In a clash between two major oil companies, the Texas Supreme Court ruled May 20, 2016 that the recently enacted Texas Uniform Trade Secrets Act (“TUTSA”) allows the trial court discretion to exclude a company representative from portions of a temporary injunction hearing involving trade secret information. The Court further held a party has no absolute constitutional due-process right to … Continue Reading
On Tuesday, June 21, 2016 at 12:00 p.m. Central, Seyfarth attorneys, John Skelton, James Yu and Dawn Mertineit will present the seventh installment of the 2016 Trade Secrets Webinar series. This program will focus on protecting a franchisor’s trade secrets, confidential information, and goodwill through the use of covenants against competition.
The Seyfarth panel will specifically address the following topics:… Continue Reading
Touzot was an employee of ROM, a seller of products used in making balsa wood model planes and boats. His employment agreement included a post-termination customer non-solicitation covenant. After he left ROM, he became a competitor. The company sued him and his Ecuadorian supplier of balsa wood, which previously had been ROM’s supplier, alleging that they were colluding to steal … Continue Reading
Over the last decade, communication via email and text has become a vital part of how many of us communicate in the workplace. In fact, most employees could not fathom the idea of performing their jobs without the use of email. For convenience, employees often use one device for both personal and work-related communications, whether that device is employee-owned or … Continue Reading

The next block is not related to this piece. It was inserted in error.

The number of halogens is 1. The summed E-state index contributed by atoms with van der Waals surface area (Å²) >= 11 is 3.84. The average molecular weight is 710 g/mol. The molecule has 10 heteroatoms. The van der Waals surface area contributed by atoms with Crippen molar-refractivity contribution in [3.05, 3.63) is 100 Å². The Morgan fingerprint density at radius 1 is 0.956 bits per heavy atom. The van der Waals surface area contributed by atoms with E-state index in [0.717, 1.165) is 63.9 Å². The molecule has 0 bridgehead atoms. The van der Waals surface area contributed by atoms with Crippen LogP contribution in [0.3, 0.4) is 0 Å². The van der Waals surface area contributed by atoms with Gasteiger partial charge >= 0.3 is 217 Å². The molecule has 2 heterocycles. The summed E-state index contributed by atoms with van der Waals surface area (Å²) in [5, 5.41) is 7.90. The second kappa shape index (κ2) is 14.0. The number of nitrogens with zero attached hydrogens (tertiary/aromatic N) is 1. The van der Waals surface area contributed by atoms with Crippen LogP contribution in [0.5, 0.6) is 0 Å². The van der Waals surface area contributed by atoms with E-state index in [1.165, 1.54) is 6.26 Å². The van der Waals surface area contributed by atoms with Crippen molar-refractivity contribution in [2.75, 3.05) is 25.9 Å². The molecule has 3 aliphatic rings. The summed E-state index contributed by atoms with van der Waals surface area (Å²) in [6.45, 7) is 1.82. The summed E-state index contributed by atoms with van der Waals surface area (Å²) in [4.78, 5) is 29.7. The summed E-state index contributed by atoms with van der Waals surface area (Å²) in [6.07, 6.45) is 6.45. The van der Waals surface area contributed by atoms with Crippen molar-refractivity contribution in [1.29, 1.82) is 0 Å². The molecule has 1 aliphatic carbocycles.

The U.S. Department of Treasury recently released a study on the effect of non-compete agreements, taking a hard line with respect to their social and economic benefits and purported harms. Specifically, while the authors of the study acknowledge that in some cases non-compete agreements can promote innovation, they ultimately conclude that the potential harm of misuse by employers outweighs those … Continue Reading
Over the past several years, technology has dramatically increased employee accountability in the workplace. For example, in an office environment, employees are expected to respond to emails immediately because they are either sitting in front of their computers or carrying a mobile device on which they can access their email. As for employees who work outside the … Continue Reading
As January quickly passed by and new projects increase by the day, there is still a golden opportunity to capitalize on some low-hanging fruit to immediately improve your company’s practices and add immediate value to your company. The opportunity lies in improving your company’s restrictive covenant and confidentiality agreements and confidentiality policies. Below are five tips that you can employ … Continue Reading
On Friday, January 29, 2016 at 12:00 p.m. Central, Seyfarth attorneys Michael Wexler, Robert Milligan and Joshua Salinas will present the first installment of the 2016 Trade Secrets Webinar series. The presenters will review noteworthy cases and other legal developments from across the nation this past year in the areas of trade secrets and data theft, non-competes and other restrictive … Continue Reading
We will now look at the different types of post-employment restrictive covenants, and work through a checklist of questions employers should ask themselves when drafting a restraint to make sure it’s the right fit.
A good restraint is not about creating the ultimate “catch all” provision. Rather, it requires a series of good choices … Continue Reading
When a key employee subject to an employment restraint leaves a business to join a competitor, fast decisions need to be made to protect client goodwill or guard against misuse of confidential information.
The more leverage an employer has against the former employee and his or her new employer, the better the prospects of negotiating a sensible solution quickly or, … Continue Reading
Throughout 2015, Seyfarth Shaw’s dedicated Trade Secrets, Computer Fraud & Non-Competes Practice Group hosted a series of CLE webinars that addressed significant issues facing clients today in this important and ever-changing area of law. The series consisted of nine webinars:2014 National Year in Review: What You Need to Know About the Recent Cases/Developments in Trade Secrets, Non-Compete and Computer… Continue Reading